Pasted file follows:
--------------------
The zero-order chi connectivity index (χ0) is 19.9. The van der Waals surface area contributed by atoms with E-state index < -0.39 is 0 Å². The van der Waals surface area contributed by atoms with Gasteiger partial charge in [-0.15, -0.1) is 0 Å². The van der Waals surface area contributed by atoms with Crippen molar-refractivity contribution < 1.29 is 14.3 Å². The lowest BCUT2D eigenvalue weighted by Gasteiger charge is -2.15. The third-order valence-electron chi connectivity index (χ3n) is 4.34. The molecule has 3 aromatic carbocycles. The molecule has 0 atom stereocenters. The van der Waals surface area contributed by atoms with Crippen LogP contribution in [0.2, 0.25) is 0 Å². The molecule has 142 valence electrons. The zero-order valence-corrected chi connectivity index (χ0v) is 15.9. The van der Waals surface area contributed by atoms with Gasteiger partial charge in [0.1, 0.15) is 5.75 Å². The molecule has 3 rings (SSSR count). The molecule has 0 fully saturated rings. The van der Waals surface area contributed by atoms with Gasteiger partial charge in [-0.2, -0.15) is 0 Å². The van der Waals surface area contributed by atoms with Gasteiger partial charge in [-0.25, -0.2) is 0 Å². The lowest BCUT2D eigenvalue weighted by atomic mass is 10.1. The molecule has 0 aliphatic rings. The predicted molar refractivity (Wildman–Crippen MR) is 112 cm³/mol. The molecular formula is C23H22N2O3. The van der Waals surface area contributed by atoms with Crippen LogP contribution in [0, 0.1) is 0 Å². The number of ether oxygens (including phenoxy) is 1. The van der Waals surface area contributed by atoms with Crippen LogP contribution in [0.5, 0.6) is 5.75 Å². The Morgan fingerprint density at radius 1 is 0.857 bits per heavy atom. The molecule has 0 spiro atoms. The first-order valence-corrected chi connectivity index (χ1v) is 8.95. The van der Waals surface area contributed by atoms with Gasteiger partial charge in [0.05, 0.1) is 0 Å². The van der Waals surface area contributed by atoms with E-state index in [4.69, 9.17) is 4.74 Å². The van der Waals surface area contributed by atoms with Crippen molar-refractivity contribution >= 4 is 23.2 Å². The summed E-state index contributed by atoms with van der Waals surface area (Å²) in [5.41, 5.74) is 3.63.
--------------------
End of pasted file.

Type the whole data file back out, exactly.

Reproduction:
The zero-order chi connectivity index (χ0) is 19.9. The van der Waals surface area contributed by atoms with E-state index < -0.39 is 0 Å². The van der Waals surface area contributed by atoms with Gasteiger partial charge in [-0.15, -0.1) is 0 Å². The van der Waals surface area contributed by atoms with Crippen molar-refractivity contribution < 1.29 is 14.3 Å². The lowest BCUT2D eigenvalue weighted by Gasteiger charge is -2.15. The third-order valence-electron chi connectivity index (χ3n) is 4.34. The molecule has 3 aromatic carbocycles. The molecule has 0 atom stereocenters. The van der Waals surface area contributed by atoms with Crippen LogP contribution in [0.2, 0.25) is 0 Å². The molecule has 142 valence electrons. The zero-order valence-corrected chi connectivity index (χ0v) is 15.9. The van der Waals surface area contributed by atoms with Gasteiger partial charge in [0.1, 0.15) is 5.75 Å². The molecule has 3 rings (SSSR count). The molecule has 0 fully saturated rings. The van der Waals surface area contributed by atoms with Gasteiger partial charge in [-0.2, -0.15) is 0 Å². The van der Waals surface area contributed by atoms with Gasteiger partial charge in [-0.25, -0.2) is 0 Å². The lowest BCUT2D eigenvalue weighted by atomic mass is 10.1. The molecule has 0 aliphatic rings. The predicted molar refractivity (Wildman–Crippen MR) is 112 cm³/mol. The molecular formula is C23H22N2O3. The van der Waals surface area contributed by atoms with Crippen LogP contribution in [0, 0.1) is 0 Å². The number of ether oxygens (including phenoxy) is 1. The van der Waals surface area contributed by atoms with Crippen LogP contribution in [0.5, 0.6) is 5.75 Å². The Morgan fingerprint density at radius 1 is 0.857 bits per heavy atom. The molecule has 0 spiro atoms. The first-order valence-corrected chi connectivity index (χ1v) is 8.95. The van der Waals surface area contributed by atoms with Gasteiger partial charge in [0.05, 0.1) is 0 Å². The van der Waals surface area contributed by atoms with E-state index in [4.69, 9.17) is 4.74 Å². The van der Waals surface area contributed by atoms with Crippen molar-refractivity contribution >= 4 is 23.2 Å². The summed E-state index contributed by atoms with van der Waals surface area (Å²) in [5.41, 5.74) is 3.63.